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Pete Muller

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In many ways, Yida is the South Sudan of popular imagination. Small Cessnas, ferrying medicine and other essential supplies, land on a tattered airstrip lined with beleaguered faces. The sprawling landscape is scorched and unforgiving. What little vegetation existed has been slashed and used by the camp’s more than 20,000 inhabitants to build basic shelters. Modest huts, made entirely of wood and thatch, dot a landscape that seems wholly unfit for human settlement.

The refugee camp in Yida rests approximately 18 miles south of the new and contested border between Sudan and South Sudan. To its north lies the embattled state of Southern Kordofan, where southern-aligned rebels wage a bitter and protracted insurgency against the northern government. In recent months, northern forces, operating under the command of Sudanese President Omar Al- Bashir, have employed brutal tactics to suppress the rebellion to no avail. An indiscriminate campaign of aerial bombardment has forced a mass exodus of Nuba civilians, more than 100,000 of whom have taken refuge in camps like Yida.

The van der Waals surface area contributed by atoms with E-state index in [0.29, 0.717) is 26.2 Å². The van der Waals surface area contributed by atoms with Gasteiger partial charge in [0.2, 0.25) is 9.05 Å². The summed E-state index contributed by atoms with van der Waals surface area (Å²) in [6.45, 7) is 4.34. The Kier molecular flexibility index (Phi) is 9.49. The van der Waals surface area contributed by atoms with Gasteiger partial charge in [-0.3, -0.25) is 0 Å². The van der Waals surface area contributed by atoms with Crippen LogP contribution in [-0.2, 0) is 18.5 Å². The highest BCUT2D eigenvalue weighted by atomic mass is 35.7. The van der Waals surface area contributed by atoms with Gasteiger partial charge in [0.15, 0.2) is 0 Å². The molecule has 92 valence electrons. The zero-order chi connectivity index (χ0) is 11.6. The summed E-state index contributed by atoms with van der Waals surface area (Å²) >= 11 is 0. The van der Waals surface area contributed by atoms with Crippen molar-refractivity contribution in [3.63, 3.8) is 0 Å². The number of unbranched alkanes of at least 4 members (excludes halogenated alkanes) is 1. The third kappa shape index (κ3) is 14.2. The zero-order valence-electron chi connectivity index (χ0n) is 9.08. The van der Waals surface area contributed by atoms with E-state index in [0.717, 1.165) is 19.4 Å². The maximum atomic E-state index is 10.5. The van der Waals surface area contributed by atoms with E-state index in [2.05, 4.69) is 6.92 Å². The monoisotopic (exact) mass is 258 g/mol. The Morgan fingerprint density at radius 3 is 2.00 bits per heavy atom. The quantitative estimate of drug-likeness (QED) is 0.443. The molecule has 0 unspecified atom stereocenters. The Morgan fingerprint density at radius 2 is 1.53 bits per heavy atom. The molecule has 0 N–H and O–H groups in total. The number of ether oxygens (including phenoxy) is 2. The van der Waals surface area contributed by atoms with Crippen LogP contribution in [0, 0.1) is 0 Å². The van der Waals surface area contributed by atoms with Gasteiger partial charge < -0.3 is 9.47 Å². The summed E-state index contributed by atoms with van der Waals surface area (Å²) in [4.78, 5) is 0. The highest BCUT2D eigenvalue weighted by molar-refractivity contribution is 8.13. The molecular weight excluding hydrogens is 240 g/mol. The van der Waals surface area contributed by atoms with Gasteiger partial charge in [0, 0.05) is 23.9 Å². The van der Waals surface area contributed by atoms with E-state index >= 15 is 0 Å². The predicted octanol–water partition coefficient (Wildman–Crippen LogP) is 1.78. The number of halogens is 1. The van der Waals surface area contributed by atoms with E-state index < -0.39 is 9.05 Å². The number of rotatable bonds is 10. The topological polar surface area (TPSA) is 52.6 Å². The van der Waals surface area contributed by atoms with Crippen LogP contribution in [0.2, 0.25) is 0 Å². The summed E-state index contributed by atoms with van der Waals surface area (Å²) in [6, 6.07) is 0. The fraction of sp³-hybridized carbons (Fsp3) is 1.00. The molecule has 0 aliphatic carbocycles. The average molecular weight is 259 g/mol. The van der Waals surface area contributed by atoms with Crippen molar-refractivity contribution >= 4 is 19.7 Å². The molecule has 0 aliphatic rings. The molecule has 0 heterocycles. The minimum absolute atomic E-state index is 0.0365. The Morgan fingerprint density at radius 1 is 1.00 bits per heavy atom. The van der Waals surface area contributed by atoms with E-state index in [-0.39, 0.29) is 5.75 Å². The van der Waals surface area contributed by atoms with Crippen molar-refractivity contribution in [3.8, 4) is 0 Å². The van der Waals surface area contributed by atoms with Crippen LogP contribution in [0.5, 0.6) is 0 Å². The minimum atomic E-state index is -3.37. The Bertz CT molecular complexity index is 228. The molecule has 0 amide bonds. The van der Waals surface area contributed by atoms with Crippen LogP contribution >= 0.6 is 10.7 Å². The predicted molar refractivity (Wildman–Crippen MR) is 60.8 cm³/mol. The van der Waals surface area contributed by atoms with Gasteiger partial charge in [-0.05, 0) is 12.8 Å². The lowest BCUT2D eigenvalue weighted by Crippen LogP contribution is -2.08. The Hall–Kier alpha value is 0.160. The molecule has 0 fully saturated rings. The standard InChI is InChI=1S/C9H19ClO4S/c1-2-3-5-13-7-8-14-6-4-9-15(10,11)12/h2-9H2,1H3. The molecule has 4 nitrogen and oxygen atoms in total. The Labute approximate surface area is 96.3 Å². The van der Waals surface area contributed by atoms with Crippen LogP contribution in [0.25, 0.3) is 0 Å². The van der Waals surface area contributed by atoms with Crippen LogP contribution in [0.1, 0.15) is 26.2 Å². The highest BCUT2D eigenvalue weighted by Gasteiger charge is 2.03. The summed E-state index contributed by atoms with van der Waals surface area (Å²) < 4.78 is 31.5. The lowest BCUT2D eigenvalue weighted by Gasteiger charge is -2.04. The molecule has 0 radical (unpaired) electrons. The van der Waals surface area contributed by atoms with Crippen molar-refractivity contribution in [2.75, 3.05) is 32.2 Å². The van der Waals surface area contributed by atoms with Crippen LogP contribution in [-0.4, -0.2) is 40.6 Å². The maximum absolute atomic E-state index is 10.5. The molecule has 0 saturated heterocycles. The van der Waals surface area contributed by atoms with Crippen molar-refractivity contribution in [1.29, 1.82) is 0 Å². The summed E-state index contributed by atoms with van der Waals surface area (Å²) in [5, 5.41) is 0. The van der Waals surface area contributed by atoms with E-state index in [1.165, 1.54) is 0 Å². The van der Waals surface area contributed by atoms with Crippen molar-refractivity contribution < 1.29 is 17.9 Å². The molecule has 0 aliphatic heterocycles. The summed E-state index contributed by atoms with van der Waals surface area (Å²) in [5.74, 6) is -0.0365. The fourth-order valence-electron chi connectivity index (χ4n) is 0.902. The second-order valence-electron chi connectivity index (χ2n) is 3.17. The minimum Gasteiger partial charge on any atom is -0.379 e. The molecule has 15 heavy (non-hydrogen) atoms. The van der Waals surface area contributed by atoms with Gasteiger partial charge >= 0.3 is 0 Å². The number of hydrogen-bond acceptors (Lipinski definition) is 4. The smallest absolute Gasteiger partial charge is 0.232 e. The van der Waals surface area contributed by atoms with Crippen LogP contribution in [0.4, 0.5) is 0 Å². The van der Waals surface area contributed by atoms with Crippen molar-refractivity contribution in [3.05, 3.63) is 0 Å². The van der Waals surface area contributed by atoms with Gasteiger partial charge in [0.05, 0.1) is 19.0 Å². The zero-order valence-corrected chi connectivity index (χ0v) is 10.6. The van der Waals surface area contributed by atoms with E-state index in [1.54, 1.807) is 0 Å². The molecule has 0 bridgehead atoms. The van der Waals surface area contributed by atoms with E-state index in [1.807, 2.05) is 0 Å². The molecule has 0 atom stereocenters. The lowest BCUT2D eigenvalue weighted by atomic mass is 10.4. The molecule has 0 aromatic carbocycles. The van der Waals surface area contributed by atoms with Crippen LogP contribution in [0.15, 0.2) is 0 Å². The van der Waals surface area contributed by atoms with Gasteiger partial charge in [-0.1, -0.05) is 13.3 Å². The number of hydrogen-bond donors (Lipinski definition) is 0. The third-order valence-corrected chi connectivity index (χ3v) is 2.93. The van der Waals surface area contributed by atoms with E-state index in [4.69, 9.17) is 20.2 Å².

As fighting in Southern Kordofan and other adjacent border regions intensified in recent weeks, aid agencies in Yida reported a sharp rise in the number of new arrivals. Many come by foot, having walked for days to escape the high altitude bombers that have become a hallmark of the war. While Yida offers relative security, its extremely isolated location creates concern among aid agencies over their ability to provide adequate services for the rapidly swelling population. Food and water are scarce, electricity and phone networks are non-existent and political dynamics within the camp are contentious and secretive. The impending rain season threatens to turn the camp into a muddy and chaotic bastion of want and disease.

During the week I spent in Yida and neighboring camps, during which I provided visual media support for an Amnesty International research mission looking into wide-ranging human rights concerns in the area, I experienced alternating waves of inspiration and dismay. In nearly three years of covering South Sudan’s precarious transition to independence, I have yet to encounter a more welcoming, perseverant and intellectually driven community as the one I found in Yida. Despite dire circumstances, I met countless individuals who maintain an awe-inspiring thirst for education, a pursuit that many view as paramount in the battle against injustice and the marginalization of the Nuba people. Tea, coffee and assistance are offered at every turn and dignity defines the social landscape.